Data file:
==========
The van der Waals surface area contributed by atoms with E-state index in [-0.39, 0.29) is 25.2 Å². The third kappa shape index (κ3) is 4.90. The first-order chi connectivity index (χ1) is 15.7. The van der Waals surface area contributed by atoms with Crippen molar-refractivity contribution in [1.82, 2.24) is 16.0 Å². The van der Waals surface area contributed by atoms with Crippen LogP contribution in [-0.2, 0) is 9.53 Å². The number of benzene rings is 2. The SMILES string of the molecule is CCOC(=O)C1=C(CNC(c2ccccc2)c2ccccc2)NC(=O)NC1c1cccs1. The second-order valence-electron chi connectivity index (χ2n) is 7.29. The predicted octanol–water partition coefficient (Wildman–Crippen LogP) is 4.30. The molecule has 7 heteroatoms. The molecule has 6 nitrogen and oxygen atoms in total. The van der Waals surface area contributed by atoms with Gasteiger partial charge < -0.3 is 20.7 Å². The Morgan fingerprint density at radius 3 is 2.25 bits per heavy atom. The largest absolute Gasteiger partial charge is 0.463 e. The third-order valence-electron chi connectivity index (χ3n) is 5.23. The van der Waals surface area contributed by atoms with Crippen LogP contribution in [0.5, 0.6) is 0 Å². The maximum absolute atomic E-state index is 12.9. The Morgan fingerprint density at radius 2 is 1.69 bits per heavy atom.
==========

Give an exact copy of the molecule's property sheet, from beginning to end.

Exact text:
The van der Waals surface area contributed by atoms with E-state index in [-0.39, 0.29) is 25.2 Å². The third kappa shape index (κ3) is 4.90. The first-order chi connectivity index (χ1) is 15.7. The van der Waals surface area contributed by atoms with Crippen molar-refractivity contribution in [1.82, 2.24) is 16.0 Å². The van der Waals surface area contributed by atoms with Crippen LogP contribution in [-0.2, 0) is 9.53 Å². The number of benzene rings is 2. The SMILES string of the molecule is CCOC(=O)C1=C(CNC(c2ccccc2)c2ccccc2)NC(=O)NC1c1cccs1. The second-order valence-electron chi connectivity index (χ2n) is 7.29. The predicted octanol–water partition coefficient (Wildman–Crippen LogP) is 4.30. The molecule has 7 heteroatoms. The molecule has 6 nitrogen and oxygen atoms in total. The van der Waals surface area contributed by atoms with Gasteiger partial charge < -0.3 is 20.7 Å². The Morgan fingerprint density at radius 3 is 2.25 bits per heavy atom. The largest absolute Gasteiger partial charge is 0.463 e. The third-order valence-electron chi connectivity index (χ3n) is 5.23. The van der Waals surface area contributed by atoms with Crippen LogP contribution in [0.5, 0.6) is 0 Å². The maximum absolute atomic E-state index is 12.9. The Morgan fingerprint density at radius 2 is 1.69 bits per heavy atom.